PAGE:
The trial court properly denied the appellant's petition for habeas corpus claiming unconstitutional composition of the grand jury which indicted him.
Denial of a petition for habeas corpus, in which the petitioner claimed that the grand jury which indicted him was unconstitutionally composed, is the subject matter of this appeal. The petition was instituted by Robert L. Strauss against T. Ralph Grimes, as Sheriff of Fulton County, in the Superior Court of that county. Strauss had been indicted by the grand jury of the county for violation of the Georgia Securities Act, found guilty, and sentenced to 15 years imprisonment.
Petitioner, insofar as necessary to recite here, asserted that he, a male white citizen, had not been accorded the type of grand jury to which the law entitles him in that it was not impartially selected from a cross section of the community. He claimed that it was drawn from a grand jury box illegally constituted because the jury commissioners used as their starting point a prior jury list from which Negro citizens of the county had been systematically excluded or disproportionately included, and also because the commissioners in completing the jury box used tax returns where taxpayers were segregated by race. He urged that this denied him due process of law and equal protection of the law, and that he had not waived his right to a constitutionally selected grand jury.
The respondent denied the essential allegations of the petition.
Upon the hearing the petitioner presented testimony as to the grand jury selection procedures and statistics with reference to numbers and percentages of whites and Negroes, seeking to bring the case within the ambit of Whitus v. Georgia, 385 U. S. 545 (87 SC 643, 17 LE2d 599), and other such decisions of the Supreme Court of the United States, upholding claims of systematic exclusion of Negroes from grand and petit juries. The jury commissioners in the case at bar explained the selection procedures employed in the situation here and denied any purposeful or intentional discrimination.
The trial court's judgment dealt adversely with each of the petitioner's contentions and remanded him to the custody of the respondent. The appeal is from that judgment.
Under our view of the case, we do not reach the claim of unconstitutional selection of the grand jury.
We do not believe that retroactive application of the Whitus case, 385 U. S. 545, supra, is required in the present case, where the grand jury indictment was returned December 22, 1964, and no challenge was made to the composition of the grand jury at the time of the trial, but was first made in a post conviction habeas corpus proceeding.
The Supreme Court of the United States has not made retroactive application of the Whitus principle to a situation where the attack on the grand jury was made after conviction. Those cases applying Whitus ( Cobb v. Georgia, 389 U. S. 12 (88 SC 115, 19 LE2d 11); Jones v. Georgia, 389 U. S. 24 (88 SC 4, 19 LE2d 25); and Bostick v. South Carolina, 386 U. S. 479 (87 SC 1088, 18 LE2d 223)), dealt with attacks made before trial.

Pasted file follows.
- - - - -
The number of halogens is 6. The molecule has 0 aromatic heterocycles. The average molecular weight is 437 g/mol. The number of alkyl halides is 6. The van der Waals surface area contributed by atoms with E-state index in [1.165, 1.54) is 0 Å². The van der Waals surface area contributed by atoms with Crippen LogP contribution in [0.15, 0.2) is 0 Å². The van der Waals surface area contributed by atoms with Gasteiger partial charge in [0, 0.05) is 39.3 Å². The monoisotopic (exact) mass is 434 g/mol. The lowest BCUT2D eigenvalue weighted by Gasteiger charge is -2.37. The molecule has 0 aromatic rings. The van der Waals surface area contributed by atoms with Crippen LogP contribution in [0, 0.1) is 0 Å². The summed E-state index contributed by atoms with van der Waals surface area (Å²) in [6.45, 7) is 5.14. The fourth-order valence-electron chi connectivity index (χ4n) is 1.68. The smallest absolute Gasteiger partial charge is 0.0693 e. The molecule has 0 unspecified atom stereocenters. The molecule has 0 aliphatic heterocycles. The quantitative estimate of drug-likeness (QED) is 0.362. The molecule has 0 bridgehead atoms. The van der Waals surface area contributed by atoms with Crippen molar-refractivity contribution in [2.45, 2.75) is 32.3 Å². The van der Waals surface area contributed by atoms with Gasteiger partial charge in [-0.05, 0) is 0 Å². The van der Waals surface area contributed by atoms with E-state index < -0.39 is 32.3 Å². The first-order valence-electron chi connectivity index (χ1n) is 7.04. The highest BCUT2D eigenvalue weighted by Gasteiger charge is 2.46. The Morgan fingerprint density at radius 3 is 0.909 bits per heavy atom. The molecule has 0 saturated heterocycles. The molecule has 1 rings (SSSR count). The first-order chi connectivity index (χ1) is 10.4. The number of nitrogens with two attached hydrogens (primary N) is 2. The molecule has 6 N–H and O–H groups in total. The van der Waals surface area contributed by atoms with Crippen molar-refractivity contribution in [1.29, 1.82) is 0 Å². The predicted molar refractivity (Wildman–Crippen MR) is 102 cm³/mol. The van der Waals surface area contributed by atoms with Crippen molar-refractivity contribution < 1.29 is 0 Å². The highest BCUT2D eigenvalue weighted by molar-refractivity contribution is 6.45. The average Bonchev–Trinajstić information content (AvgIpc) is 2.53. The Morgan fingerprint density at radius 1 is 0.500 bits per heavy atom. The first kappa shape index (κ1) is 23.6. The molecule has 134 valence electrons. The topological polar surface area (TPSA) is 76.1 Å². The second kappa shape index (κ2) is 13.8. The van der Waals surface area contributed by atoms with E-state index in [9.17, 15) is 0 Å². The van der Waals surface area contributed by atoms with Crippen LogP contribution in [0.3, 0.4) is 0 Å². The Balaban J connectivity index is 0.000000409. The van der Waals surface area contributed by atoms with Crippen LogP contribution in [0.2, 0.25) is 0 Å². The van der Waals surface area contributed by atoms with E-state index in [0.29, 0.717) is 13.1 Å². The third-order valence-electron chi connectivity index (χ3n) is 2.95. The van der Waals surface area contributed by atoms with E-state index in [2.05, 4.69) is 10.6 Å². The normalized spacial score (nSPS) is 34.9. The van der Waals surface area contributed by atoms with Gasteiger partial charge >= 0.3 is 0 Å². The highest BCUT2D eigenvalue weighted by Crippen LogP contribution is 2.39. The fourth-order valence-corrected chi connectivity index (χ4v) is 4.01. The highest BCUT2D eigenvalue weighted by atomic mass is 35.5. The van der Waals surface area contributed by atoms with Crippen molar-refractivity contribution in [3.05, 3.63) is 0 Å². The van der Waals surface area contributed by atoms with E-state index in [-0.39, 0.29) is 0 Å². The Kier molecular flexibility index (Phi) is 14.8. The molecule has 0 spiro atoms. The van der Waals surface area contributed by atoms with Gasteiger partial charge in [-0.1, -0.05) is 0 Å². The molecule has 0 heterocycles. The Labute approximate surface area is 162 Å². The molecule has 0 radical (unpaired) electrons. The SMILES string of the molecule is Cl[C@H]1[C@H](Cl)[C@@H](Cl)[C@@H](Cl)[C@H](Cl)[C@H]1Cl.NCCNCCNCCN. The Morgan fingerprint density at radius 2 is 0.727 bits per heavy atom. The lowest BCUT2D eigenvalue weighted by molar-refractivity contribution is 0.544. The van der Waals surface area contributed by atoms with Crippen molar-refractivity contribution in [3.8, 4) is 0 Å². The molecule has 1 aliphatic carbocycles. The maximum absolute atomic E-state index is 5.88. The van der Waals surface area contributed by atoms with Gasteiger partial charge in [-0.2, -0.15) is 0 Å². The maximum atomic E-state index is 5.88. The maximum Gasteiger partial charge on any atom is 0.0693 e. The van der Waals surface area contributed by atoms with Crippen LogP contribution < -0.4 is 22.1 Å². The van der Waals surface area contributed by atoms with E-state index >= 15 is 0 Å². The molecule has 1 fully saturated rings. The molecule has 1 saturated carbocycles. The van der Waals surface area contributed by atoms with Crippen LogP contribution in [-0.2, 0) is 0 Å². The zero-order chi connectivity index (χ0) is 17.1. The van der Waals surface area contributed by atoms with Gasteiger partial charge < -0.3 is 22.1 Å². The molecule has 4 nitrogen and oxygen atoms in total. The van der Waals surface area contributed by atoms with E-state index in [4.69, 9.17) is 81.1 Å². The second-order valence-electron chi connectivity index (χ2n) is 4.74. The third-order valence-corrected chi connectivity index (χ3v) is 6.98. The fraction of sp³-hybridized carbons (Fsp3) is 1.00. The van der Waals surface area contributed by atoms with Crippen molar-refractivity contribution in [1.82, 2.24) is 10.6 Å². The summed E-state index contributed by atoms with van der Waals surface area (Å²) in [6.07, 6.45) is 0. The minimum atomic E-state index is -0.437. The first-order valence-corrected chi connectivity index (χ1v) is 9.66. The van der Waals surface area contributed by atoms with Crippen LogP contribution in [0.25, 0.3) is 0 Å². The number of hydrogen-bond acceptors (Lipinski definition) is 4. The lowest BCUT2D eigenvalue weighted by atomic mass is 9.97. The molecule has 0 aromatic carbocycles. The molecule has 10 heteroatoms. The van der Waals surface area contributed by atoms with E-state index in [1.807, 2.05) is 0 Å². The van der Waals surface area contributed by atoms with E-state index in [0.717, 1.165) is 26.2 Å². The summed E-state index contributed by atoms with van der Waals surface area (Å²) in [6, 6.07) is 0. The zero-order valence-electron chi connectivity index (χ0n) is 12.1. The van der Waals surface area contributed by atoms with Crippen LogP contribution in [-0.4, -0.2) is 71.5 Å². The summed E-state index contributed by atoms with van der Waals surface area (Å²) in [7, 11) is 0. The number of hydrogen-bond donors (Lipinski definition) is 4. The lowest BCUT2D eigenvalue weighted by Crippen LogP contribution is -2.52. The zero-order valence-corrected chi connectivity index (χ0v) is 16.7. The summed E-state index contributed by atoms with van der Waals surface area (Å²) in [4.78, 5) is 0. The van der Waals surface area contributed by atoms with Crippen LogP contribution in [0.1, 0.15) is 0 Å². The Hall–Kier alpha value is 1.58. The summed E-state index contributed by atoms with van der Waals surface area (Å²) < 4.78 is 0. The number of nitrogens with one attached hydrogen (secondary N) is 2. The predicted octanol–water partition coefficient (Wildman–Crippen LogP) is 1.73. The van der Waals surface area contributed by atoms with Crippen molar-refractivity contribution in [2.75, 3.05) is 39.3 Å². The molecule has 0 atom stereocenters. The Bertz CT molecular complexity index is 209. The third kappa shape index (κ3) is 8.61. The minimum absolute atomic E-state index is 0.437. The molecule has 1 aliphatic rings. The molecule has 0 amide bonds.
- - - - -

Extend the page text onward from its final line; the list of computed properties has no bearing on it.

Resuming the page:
Furthermore, that court has ruled that four other standards for criminal investigations and court proceedings, recently established for the first time by it, should not be applied retroactively. They relate to (1) search and seizure in Mapp v. Ohio, 367 U. S. 643 (81 SC 1648, 6 LE2d 1081), held not retroactive in Linkletter v. Walker, 381 U. S. 618 (85 SC 1731, 14 LE2d 601); (2) comment on failure to testify in Griffin v. California, 380 U. S. 609 (85 SC 1229, 14 LE2d 106), held not retroactive in Tehan v. Shott, 382 U. S. 406 (86 SC 459, 15 LE2d 453); (3) confession without benefit of counsel in Miranda v. Arizona, 384 U. S. 436 (86 SC 1602, 16 LE2d 694, 10 ALR3d 974), held not retroactive in Johnson v. New Jersey, 384 U. S. 719 (86 SC 1772, 16 LE2d 882); and (4) "line up" identification in United States v. Wade, 388 U. S. 218 (87 SC 1926, 18 LE2d 1149), and Gilbert v. California, 388 U. S. 263 (87 SC 1951, 18 LE2d 1178), held not retroactive in Stovall v. Denno, 388 U. S. 293 (87 SC 1967, 19 LE2d 1199). Since the impact of those principles upon the administration of criminal justice was deemed such as to preclude retroactive application, surely the impact of the claim here--a white man's contention that the indictment was void because Negroes were systematically excluded from the grand jury which indicted him--also warrants the denial of such application.
The observations that retroactive application in such situations would "seriously disrupt the application of our criminal laws" ( Johnson v. New Jersey, 384 U. S. 719, supra) and "would have a serious impact" upon the area affected ( Stovall v. Denno, 388 U. S. 293, supra) are understatements indeed. If so applied, every convicted murderer, rapist, robber, thief, swindler, and all other felons of the white race, no matter how long ago indicted and convicted, could make the same claim and possibly be set free, unless again indicted and convicted. Due to inaccessibility of witnesses and their failing memories as to essential facts, hordes of such criminals would be turned loose upon society.
It should be added that in response to the criticism in the Whitus case, 385 U. S. 545, supra, decided January 23, 1967, Georgia acted promptly. By an Act approved March 30, 1967, it radically changed the method of grand and petit jury selection. Ga. L. 1967, p. 251.
Judgment affirmed. All the Justices concur.